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Backup car accidents preventable but tech regulation stalled

We've all seen the cool backup cameras and sensors available as options on many vehicle. This new technology still comes as a premium on many cars and light trucks. However, many people don't realize that had the Department of Transportation made a regulation as mandated by Congress, all 2014 model cars and light trucks would be required to have backup cameras or sensors.

An act of Congress in 2007 required the Department of Transportation to put in place a regulation by 2011 mandating car manufacturers to install these backup safety devices. So far, no such regulation has been implemented by the DOT. In 2010, the National Highway Traffic Safety Administration, which operates under the DOT found that approximately 228 people per year die in backup accidents.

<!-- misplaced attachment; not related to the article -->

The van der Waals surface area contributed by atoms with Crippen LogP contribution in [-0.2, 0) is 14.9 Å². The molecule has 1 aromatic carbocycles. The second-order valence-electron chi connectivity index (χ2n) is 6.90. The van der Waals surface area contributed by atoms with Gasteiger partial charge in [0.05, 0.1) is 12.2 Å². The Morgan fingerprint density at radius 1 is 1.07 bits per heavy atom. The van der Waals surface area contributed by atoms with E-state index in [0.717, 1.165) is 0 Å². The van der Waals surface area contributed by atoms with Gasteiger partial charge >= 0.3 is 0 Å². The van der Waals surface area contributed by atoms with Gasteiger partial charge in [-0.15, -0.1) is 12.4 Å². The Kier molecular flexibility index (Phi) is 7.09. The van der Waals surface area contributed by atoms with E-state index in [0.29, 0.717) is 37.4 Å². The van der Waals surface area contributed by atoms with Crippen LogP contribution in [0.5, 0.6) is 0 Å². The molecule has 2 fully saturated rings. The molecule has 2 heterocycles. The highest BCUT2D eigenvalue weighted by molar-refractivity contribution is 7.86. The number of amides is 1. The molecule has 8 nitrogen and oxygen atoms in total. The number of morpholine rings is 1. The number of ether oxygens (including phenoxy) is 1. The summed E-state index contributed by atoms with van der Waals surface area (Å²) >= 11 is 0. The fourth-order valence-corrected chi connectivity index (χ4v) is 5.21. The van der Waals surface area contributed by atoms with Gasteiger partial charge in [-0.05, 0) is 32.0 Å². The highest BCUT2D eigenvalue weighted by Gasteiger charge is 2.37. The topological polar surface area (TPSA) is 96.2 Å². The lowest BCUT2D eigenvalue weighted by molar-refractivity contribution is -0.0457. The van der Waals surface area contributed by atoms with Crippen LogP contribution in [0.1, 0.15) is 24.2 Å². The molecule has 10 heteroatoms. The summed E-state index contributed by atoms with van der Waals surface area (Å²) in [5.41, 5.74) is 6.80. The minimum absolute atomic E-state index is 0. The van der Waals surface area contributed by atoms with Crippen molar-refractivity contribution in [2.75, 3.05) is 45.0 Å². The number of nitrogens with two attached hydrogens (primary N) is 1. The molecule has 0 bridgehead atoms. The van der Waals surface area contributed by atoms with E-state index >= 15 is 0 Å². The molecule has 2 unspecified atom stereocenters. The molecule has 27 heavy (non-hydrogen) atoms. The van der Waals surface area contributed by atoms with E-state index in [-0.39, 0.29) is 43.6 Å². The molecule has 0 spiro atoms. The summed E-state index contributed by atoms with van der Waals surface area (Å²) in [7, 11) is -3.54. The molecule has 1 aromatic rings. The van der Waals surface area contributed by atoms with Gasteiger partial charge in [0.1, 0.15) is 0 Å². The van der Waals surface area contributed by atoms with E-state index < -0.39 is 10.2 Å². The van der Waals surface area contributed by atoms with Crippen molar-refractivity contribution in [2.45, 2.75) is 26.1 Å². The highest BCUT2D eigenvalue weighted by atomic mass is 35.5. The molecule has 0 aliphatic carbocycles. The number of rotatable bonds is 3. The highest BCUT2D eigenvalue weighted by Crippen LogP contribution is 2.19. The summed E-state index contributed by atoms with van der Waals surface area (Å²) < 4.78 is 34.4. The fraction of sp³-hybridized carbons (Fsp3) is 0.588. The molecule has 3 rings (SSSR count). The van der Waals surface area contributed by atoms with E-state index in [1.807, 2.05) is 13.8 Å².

The victims of backup car accidents are often children under the age of 5 or adults over the age of 70. If a simple technological change can help save even a few hundred lives, it might be a good idea to equip our vehicles with such technology.

Now, because the DOT has not followed the orders from Congress, a group of individuals whose lives have been effected by backup car accidents, has filed a lawsuit against the Obama Administration to try to get the regulation put in place. Although this action will not bring back those who lost their lives, it can help prevent future accidents. Two parents who accidentally backed over their own children were the lead plaintiffs in the lawsuit filed in a U.S. Court of Appeals.

Source: USA Today, "Administration sued over backup camera delay," Fred Meier and Chris Woodyard, Sept. 26, 2013

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